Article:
An IRS program dubbed “Fresh Start” is the agency’s attempt to make it easier for people to pay their taxes. After starting in 2011, the program was revised last year to help taxpayers owing less than $50,000 get approved for installment plans and provide for longer repayment terms.
Some Fresh Start changes were aimed at allowing more small businesses to participate in the program. For instance, the amount of tax a small business can owe while still qualifying for an installment arrangement with little or no financial information was increased from $10,000 to $25,000. And a business can get 24 months to pay if payments are made by direct debit.
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Taxpayers who owe more than they can pay under an installment agreement still have the option of an Offer in Compromise. This is an agreement that lets a taxpayer off the hook for less than the amount owed. The taxpayer has to show the IRS, based on income and assets, that he or she can’t pay the amount in a single sum or even with an installment plan lasting 10 years, which is the statutory limit for tax collection.
The Offer in Compromise isn’t necessarily easy. The IRS wants taxpayers to offer the net value of their assets plus whatever income the agency determines isn’t necessary for living expenses for one or two years. Generally only about one in three Offers in Compromise are approved by the agency, but if it works, it can significantly reduce the amount you ultimately have to pay.
Payroll Tax Problems
Payroll taxes represent a special problem for business owners. Employers are generally required to file employee payroll taxes quarterly and pay them monthly or semi-weekly. However, during tough economic times, notes Mary Lou Gervie, an accountant with Watkins Meegan in Bethesda, Maryland, the choice may be paying salaries, rent and other pressing bills or payroll taxes. Legally, payroll taxes still must be paid.
Usually when a small business doesn’t pay payroll taxes, it’s because the business lacks the money and its credit lines are fully utilized. However, Gervie says business owners should borrow the money elsewhere, from themselves or family or friends if necessary, rather than not pay them.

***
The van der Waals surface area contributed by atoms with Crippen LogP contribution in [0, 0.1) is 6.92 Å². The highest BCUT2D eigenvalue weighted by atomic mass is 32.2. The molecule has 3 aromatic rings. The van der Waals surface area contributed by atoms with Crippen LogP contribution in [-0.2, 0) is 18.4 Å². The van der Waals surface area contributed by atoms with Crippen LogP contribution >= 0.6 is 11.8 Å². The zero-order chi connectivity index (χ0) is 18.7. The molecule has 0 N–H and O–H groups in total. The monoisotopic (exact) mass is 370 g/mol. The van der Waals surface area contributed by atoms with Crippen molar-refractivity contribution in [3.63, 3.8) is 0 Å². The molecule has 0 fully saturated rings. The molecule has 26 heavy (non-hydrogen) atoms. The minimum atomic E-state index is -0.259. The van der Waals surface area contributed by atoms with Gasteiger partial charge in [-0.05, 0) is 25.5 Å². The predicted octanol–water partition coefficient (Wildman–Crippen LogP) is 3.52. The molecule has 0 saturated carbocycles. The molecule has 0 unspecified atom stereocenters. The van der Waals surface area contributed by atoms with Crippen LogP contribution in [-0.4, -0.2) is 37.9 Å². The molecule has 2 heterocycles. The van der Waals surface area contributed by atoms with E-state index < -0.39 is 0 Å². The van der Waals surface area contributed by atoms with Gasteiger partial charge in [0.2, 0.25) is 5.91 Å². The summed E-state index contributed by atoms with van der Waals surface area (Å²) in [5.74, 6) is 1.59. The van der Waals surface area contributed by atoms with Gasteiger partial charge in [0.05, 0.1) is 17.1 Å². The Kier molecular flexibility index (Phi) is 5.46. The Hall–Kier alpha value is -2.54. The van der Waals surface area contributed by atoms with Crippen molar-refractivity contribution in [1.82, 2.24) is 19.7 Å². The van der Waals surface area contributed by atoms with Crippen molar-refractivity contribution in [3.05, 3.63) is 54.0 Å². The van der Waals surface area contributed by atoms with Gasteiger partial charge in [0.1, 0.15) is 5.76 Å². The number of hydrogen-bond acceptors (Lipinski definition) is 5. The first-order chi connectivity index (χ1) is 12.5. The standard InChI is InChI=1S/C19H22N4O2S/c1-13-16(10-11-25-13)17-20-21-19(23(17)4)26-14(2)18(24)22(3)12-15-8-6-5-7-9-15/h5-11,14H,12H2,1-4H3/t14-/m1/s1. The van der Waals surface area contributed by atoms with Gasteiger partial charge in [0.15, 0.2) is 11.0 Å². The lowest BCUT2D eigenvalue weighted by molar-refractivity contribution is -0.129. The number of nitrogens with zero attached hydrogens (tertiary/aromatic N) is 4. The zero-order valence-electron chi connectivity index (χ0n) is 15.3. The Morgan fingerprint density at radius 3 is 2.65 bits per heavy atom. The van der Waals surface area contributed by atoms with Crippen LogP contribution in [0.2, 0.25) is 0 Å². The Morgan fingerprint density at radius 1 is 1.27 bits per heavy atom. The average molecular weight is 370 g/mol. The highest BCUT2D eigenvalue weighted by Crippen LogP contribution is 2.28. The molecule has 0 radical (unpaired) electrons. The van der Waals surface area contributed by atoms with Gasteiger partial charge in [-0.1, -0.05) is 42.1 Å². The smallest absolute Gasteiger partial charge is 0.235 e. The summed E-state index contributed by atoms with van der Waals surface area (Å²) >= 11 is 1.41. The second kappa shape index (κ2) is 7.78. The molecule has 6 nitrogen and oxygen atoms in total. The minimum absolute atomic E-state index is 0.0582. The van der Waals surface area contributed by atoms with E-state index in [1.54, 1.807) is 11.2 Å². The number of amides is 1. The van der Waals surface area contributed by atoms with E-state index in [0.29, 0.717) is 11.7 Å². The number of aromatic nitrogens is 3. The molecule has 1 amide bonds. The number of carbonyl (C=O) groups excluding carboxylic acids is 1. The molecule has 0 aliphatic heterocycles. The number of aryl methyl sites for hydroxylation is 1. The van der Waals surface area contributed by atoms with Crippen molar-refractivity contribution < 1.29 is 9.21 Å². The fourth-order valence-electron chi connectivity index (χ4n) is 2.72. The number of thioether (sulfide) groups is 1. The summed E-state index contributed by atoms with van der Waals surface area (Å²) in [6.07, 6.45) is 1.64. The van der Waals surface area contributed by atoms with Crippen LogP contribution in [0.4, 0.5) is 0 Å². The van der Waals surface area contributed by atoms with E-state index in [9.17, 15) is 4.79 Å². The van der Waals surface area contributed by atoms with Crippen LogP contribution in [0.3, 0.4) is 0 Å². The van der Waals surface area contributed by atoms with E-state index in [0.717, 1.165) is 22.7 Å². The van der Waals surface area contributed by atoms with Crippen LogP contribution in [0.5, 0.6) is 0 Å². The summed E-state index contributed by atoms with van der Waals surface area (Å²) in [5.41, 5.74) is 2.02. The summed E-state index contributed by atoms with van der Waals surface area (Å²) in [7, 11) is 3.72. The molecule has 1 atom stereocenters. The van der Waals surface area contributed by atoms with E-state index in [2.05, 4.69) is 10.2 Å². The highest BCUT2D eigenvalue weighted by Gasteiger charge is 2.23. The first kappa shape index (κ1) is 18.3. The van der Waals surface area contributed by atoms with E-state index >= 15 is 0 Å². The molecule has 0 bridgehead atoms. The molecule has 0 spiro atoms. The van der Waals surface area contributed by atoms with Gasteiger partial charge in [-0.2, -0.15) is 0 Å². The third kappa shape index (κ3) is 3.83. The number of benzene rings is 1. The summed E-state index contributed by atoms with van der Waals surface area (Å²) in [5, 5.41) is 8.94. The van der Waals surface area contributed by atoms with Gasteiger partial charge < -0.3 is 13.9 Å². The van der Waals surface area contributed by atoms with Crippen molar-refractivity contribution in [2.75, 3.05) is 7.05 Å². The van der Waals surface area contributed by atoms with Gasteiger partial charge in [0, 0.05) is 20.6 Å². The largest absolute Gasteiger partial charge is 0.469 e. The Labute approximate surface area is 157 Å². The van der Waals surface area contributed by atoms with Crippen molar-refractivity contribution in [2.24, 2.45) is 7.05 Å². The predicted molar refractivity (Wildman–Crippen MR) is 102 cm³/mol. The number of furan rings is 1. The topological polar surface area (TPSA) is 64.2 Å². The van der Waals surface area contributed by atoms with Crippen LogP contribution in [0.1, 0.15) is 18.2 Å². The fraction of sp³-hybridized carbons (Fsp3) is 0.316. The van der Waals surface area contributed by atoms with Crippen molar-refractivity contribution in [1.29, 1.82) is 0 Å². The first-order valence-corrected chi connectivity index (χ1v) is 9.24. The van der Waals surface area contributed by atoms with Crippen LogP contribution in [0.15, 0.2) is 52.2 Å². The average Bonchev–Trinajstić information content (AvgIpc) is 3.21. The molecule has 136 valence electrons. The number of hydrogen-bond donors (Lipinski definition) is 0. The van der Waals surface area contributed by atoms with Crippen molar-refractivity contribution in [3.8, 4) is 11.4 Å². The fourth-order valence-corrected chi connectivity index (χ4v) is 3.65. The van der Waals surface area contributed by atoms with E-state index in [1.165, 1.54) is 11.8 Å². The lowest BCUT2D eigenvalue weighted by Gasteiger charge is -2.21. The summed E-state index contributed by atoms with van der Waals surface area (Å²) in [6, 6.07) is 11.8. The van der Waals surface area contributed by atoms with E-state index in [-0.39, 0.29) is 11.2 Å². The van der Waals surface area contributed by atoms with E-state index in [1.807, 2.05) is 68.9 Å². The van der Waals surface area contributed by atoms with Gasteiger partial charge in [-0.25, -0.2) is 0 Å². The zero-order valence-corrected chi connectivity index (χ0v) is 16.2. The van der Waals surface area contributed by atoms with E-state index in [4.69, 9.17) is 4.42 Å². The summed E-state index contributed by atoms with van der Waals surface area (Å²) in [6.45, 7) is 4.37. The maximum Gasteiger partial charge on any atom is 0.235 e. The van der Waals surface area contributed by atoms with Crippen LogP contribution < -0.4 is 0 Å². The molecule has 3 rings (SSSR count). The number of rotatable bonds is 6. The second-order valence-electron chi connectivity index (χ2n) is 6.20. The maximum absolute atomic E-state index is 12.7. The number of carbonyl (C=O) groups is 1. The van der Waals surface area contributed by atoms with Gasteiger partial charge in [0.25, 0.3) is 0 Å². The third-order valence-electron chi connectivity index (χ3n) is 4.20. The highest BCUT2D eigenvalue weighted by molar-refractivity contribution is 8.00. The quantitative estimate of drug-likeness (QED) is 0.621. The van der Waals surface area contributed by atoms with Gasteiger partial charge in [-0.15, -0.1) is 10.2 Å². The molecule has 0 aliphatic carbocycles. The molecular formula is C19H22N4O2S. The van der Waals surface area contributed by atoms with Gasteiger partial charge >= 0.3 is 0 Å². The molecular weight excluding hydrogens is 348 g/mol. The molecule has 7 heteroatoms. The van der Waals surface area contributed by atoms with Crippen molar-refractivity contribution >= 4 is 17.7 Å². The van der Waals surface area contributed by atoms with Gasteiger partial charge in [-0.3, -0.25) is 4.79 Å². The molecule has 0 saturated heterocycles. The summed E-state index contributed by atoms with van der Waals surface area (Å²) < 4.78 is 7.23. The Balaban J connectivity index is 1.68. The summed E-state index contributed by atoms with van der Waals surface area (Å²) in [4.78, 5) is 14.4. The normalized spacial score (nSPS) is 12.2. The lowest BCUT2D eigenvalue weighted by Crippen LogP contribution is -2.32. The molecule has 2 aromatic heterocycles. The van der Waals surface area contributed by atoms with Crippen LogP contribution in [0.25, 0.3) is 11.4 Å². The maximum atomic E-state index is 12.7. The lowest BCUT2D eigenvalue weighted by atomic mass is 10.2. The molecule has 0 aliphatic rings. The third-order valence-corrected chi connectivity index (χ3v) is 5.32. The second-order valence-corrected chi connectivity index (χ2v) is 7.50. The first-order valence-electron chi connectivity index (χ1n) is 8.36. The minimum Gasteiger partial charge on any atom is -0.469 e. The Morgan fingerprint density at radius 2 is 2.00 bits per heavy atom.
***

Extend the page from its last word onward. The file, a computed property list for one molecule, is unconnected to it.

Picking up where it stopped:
“There is a huge cost to not paying the payroll taxes,” she says. For depositing these taxes even one day, late the penalty is 2 percent of the total tax due. After five days, the penalty increases to 5 percent. After 15 days, it’s 10 percent.
While the business owes the taxes, the IRS will often try to identify a “responsible person”—typically the owner—who will be held personally liable, Gervie says. The business may be able to set up an installment plan, similar to the ones used to pay income taxes. To qualify for this, the business will have to submit a Form 433-B. If the business can’t pay within a reasonable time, the IRS typically files a tax lien on its assets.
Limits of Relief
While the Fresh Start program can help many taxpayers, the dollar amounts of automatic installment agreements are generally too low to help businesses that are behind on payroll taxes, Gervie says. And the 9465 program won’t necessarily work for any taxpayer owing more than $50,000.
Bankruptcy may be an option. In some cases, a tax debt may be discharged through bankruptcy.
Nevertheless, for business owners who are looking at an amount larger than they can pay this tax season, there are many options to consider. Perhaps the most important one is to increase the amount of withholding or estimated tax payments they make for next year, so the problem won’t be repeated in 2014.